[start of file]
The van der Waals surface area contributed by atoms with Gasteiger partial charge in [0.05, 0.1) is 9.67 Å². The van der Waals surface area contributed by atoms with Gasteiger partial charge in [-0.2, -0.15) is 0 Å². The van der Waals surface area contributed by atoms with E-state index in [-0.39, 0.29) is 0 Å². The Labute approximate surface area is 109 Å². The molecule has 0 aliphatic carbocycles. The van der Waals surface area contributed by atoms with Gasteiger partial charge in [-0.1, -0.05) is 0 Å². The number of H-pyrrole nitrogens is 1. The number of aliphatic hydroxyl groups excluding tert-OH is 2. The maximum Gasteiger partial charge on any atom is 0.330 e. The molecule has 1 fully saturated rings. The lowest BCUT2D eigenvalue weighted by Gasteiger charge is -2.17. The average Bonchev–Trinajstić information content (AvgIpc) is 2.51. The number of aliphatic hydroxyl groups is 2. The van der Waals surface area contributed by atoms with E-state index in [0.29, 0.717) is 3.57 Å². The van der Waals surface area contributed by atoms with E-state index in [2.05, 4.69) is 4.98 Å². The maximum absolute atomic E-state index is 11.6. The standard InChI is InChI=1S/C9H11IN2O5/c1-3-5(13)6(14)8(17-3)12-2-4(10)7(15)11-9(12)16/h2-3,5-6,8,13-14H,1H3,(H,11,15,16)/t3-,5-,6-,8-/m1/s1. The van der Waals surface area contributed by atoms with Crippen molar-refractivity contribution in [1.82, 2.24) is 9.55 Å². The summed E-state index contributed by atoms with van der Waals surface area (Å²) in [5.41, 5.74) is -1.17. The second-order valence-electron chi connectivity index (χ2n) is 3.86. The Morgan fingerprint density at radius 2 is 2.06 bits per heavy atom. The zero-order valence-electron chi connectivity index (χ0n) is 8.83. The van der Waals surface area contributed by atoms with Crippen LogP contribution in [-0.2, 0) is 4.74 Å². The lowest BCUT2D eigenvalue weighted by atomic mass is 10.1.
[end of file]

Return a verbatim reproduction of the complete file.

The van der Waals surface area contributed by atoms with Gasteiger partial charge in [0.05, 0.1) is 9.67 Å². The van der Waals surface area contributed by atoms with Gasteiger partial charge in [-0.2, -0.15) is 0 Å². The van der Waals surface area contributed by atoms with E-state index in [-0.39, 0.29) is 0 Å². The Labute approximate surface area is 109 Å². The molecule has 0 aliphatic carbocycles. The van der Waals surface area contributed by atoms with Gasteiger partial charge in [-0.1, -0.05) is 0 Å². The number of H-pyrrole nitrogens is 1. The number of aliphatic hydroxyl groups excluding tert-OH is 2. The maximum Gasteiger partial charge on any atom is 0.330 e. The molecule has 1 fully saturated rings. The lowest BCUT2D eigenvalue weighted by Gasteiger charge is -2.17. The average Bonchev–Trinajstić information content (AvgIpc) is 2.51. The number of aliphatic hydroxyl groups is 2. The van der Waals surface area contributed by atoms with E-state index in [0.29, 0.717) is 3.57 Å². The van der Waals surface area contributed by atoms with E-state index in [2.05, 4.69) is 4.98 Å². The maximum absolute atomic E-state index is 11.6. The standard InChI is InChI=1S/C9H11IN2O5/c1-3-5(13)6(14)8(17-3)12-2-4(10)7(15)11-9(12)16/h2-3,5-6,8,13-14H,1H3,(H,11,15,16)/t3-,5-,6-,8-/m1/s1. The van der Waals surface area contributed by atoms with Crippen molar-refractivity contribution in [1.82, 2.24) is 9.55 Å². The summed E-state index contributed by atoms with van der Waals surface area (Å²) in [5.41, 5.74) is -1.17. The second-order valence-electron chi connectivity index (χ2n) is 3.86. The Morgan fingerprint density at radius 2 is 2.06 bits per heavy atom. The zero-order valence-electron chi connectivity index (χ0n) is 8.83. The van der Waals surface area contributed by atoms with Crippen LogP contribution in [-0.2, 0) is 4.74 Å². The lowest BCUT2D eigenvalue weighted by atomic mass is 10.1.